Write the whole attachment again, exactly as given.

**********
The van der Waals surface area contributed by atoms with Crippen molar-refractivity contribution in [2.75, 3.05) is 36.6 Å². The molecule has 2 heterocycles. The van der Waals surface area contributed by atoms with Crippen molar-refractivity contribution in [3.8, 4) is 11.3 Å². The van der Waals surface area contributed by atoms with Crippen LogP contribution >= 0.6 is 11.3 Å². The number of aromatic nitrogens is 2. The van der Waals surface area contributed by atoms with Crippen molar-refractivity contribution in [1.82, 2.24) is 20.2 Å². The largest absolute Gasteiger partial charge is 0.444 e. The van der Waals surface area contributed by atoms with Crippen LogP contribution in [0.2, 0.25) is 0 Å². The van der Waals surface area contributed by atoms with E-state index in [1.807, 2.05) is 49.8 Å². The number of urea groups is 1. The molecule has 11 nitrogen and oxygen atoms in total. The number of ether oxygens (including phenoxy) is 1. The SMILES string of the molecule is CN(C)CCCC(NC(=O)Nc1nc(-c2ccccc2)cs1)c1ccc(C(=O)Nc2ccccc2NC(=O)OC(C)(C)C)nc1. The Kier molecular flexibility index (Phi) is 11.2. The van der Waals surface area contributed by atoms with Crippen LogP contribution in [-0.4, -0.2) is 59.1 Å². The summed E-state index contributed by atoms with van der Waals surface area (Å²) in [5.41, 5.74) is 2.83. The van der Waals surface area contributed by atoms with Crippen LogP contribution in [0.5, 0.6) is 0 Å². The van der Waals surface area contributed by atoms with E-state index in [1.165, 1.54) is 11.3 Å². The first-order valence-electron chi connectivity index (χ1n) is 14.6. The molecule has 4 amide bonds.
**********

The van der Waals surface area contributed by atoms with Crippen molar-refractivity contribution in [2.75, 3.05) is 36.6 Å². The molecule has 2 heterocycles. The van der Waals surface area contributed by atoms with Crippen molar-refractivity contribution in [3.8, 4) is 11.3 Å². The van der Waals surface area contributed by atoms with Crippen LogP contribution >= 0.6 is 11.3 Å². The number of aromatic nitrogens is 2. The van der Waals surface area contributed by atoms with Crippen molar-refractivity contribution in [1.82, 2.24) is 20.2 Å². The largest absolute Gasteiger partial charge is 0.444 e. The van der Waals surface area contributed by atoms with Crippen LogP contribution in [0.2, 0.25) is 0 Å². The van der Waals surface area contributed by atoms with E-state index in [1.807, 2.05) is 49.8 Å². The number of urea groups is 1. The molecule has 11 nitrogen and oxygen atoms in total. The number of ether oxygens (including phenoxy) is 1. The SMILES string of the molecule is CN(C)CCCC(NC(=O)Nc1nc(-c2ccccc2)cs1)c1ccc(C(=O)Nc2ccccc2NC(=O)OC(C)(C)C)nc1. The Kier molecular flexibility index (Phi) is 11.2. The van der Waals surface area contributed by atoms with Crippen LogP contribution in [-0.4, -0.2) is 59.1 Å². The summed E-state index contributed by atoms with van der Waals surface area (Å²) in [5.41, 5.74) is 2.83. The van der Waals surface area contributed by atoms with Crippen LogP contribution in [0.5, 0.6) is 0 Å². The van der Waals surface area contributed by atoms with E-state index in [1.165, 1.54) is 11.3 Å². The first-order valence-electron chi connectivity index (χ1n) is 14.6. The molecule has 4 amide bonds.